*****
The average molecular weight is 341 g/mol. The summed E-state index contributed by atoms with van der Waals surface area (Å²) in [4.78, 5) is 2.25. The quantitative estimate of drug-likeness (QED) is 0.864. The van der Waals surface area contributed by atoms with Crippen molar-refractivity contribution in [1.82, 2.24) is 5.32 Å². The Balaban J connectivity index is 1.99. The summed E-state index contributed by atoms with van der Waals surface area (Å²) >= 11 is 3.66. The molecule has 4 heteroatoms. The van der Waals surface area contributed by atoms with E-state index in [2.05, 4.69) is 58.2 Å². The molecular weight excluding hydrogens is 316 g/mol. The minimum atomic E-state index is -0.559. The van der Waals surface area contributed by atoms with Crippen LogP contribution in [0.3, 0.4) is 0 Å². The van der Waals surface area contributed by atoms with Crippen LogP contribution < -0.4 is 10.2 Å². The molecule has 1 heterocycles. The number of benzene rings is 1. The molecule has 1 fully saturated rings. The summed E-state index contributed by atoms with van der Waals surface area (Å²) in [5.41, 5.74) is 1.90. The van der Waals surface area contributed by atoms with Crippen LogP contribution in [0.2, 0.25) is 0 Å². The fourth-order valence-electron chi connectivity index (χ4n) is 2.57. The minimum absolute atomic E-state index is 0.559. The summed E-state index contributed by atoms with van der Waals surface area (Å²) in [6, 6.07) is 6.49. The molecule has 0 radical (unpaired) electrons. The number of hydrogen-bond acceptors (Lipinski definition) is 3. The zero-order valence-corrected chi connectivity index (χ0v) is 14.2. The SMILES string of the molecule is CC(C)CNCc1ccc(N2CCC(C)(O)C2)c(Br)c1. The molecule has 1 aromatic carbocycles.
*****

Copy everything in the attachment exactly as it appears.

The average molecular weight is 341 g/mol. The summed E-state index contributed by atoms with van der Waals surface area (Å²) in [4.78, 5) is 2.25. The quantitative estimate of drug-likeness (QED) is 0.864. The van der Waals surface area contributed by atoms with Crippen molar-refractivity contribution in [1.82, 2.24) is 5.32 Å². The Balaban J connectivity index is 1.99. The summed E-state index contributed by atoms with van der Waals surface area (Å²) >= 11 is 3.66. The molecule has 4 heteroatoms. The van der Waals surface area contributed by atoms with E-state index in [2.05, 4.69) is 58.2 Å². The molecular weight excluding hydrogens is 316 g/mol. The minimum atomic E-state index is -0.559. The van der Waals surface area contributed by atoms with Crippen LogP contribution in [0.3, 0.4) is 0 Å². The van der Waals surface area contributed by atoms with Crippen LogP contribution < -0.4 is 10.2 Å². The molecule has 1 heterocycles. The number of benzene rings is 1. The molecule has 1 fully saturated rings. The summed E-state index contributed by atoms with van der Waals surface area (Å²) in [5.41, 5.74) is 1.90. The van der Waals surface area contributed by atoms with Crippen LogP contribution in [0.2, 0.25) is 0 Å². The fourth-order valence-electron chi connectivity index (χ4n) is 2.57. The minimum absolute atomic E-state index is 0.559. The summed E-state index contributed by atoms with van der Waals surface area (Å²) in [6, 6.07) is 6.49. The molecule has 0 radical (unpaired) electrons. The number of hydrogen-bond acceptors (Lipinski definition) is 3. The zero-order valence-corrected chi connectivity index (χ0v) is 14.2. The SMILES string of the molecule is CC(C)CNCc1ccc(N2CCC(C)(O)C2)c(Br)c1. The molecule has 1 aromatic carbocycles.